Among the many anonymous chain e-mails that perpetually clog our inboxes, there is one we saw recently that actually offers some good advice.
It discusses the fact that many of the goods that will be so temptingly dangled in front of us this Christmas season are made in China or somewhere else outside this country, and offers suggestions for gift-giving with American products or services instead.
Now, the Chinese and all the other peoples in the world have a right to make a living, and we aren’t advocating some blanket, xenophobic opposition to foreign-made goods. But serious and legitimate concerns about China’s currency manipulations, our trade imbalance with that nation, the conditions under which its worker labor, and the state of our own economy make this a very good time to think about “buying American.”
The chain e-mail offered a number of suggestions for gifts other than flatscreen TVs and other electronic gizmos made overseas. We’d like to share some of them, and add a few of our own. So, instead of rushing to one of those Big Box warehouses or giant department stores, consider giving some of the following:
• Hand-made apparel available in area specialty stores. It costs more but it’s also worth more.
• A gallon of beer from a local brewpub, or a few bottles of wine from a local vintner.
• Gift certificates to locally owned coffee shops and restaurants.
• Memberships to area gyms or rec centers.
• Gift certificates for services such as computer repair, house-cleaning, yard work, or furniture reupholstering.
• Art work, jewelry or pottery made by artisans in the Four Corners.
• Tickets for the SouthWest Colorado Concert Series or some of the great shows offered by Fort Lewis College’s Community Concert Series.
• A charitable contribution in your name to the Good Samaritan Center or Bridge Emergency Shelter in Cortez, For Pets’ Sake Humane Society, KSJD Dryland Community Radio, Hospice of Montezuma County, the Piñon Project, or another fine local non-profit.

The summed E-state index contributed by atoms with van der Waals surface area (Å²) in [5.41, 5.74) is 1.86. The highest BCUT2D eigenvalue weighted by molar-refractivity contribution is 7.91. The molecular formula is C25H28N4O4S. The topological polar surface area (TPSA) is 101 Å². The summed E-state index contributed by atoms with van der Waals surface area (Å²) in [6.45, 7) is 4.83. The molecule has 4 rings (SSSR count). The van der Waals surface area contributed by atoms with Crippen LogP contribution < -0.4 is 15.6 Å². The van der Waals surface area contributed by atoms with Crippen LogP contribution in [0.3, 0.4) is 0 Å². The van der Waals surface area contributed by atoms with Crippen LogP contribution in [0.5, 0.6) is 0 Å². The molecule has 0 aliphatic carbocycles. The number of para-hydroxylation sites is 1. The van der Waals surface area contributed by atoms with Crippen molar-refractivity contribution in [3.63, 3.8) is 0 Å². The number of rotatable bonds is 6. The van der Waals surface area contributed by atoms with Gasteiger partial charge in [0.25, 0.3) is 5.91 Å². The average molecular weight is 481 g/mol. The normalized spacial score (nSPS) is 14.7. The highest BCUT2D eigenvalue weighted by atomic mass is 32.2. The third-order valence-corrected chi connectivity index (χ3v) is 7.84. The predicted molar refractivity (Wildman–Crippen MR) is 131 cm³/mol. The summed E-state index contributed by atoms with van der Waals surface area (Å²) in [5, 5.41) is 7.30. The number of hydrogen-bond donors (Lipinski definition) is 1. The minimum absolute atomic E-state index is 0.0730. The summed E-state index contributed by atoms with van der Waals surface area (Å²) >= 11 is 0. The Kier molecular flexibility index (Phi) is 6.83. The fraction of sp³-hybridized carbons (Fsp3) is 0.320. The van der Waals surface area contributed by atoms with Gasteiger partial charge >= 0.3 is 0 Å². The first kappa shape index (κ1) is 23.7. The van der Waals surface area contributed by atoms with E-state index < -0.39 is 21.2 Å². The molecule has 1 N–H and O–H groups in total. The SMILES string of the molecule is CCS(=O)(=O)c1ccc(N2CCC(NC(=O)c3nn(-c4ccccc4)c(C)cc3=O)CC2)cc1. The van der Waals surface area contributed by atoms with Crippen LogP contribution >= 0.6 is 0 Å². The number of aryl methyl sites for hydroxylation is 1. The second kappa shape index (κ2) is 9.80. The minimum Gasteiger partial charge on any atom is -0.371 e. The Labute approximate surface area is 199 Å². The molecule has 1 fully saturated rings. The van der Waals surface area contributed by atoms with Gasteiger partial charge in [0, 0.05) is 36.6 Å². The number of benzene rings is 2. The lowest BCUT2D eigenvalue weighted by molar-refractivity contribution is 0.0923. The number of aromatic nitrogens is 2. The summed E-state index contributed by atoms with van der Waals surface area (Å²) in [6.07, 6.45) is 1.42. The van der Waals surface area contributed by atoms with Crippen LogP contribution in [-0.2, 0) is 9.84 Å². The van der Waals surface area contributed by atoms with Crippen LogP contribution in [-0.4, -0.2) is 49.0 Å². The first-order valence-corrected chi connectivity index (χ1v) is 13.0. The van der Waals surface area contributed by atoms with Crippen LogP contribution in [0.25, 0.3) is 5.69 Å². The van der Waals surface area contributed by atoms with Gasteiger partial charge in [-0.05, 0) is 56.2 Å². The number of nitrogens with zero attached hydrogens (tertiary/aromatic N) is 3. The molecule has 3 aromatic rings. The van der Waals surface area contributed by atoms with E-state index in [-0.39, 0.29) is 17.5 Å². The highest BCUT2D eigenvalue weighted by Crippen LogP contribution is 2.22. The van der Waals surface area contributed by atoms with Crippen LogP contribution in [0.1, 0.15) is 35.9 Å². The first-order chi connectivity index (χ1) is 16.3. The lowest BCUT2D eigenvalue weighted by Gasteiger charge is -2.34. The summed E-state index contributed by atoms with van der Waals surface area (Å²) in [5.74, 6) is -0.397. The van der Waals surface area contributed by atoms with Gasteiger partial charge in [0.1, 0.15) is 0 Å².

• A pet from a local animal shelter (if the recipient agrees to an addition to the family in advance, of course).
• A Christmas tree or plant from a locally owned nursery.
• A bag of tasty local pinto beans.
• Gift certificates for massages, haircuts or manicures from non-chain outlets here at home.
The ideas are as limitless as your own imagination. Just try to emphasize buying local products and services over products from out of town, and American products (or at least foreign items produced in a way that empowers rather than exploits the underprivileged) over cheap, sweatshop- created goods.
Look to local shops rather than chain or Internet outlets. The brickand- mortar stores are where you’ll find the right kinds of products. There are many fine shops in downtown Cortez, Mancos, and Dolores, and at least one, The Finishing Touch, sells only items made in the USA.
Shopping wisely doesn’t just mean shopping for the lowest prices. It means making purchases that support the values and practices you believe in. This holiday season it’s time to support our own merchants and workers. Shop smart.
CORRECTION: The editorial in the December Free Press incorrectly stated that a store in downtown Cortez, the Finishing Touch, sells only merchandise made in the USA. The error was made by the editor in a moment of insanity, which one can only hope was temporary, when she misinterpreted “nothing made in China” to mean only items made in the United States. The Finishing Touch does in fact sell merchandise from Europe and some other nations, but nothing from China.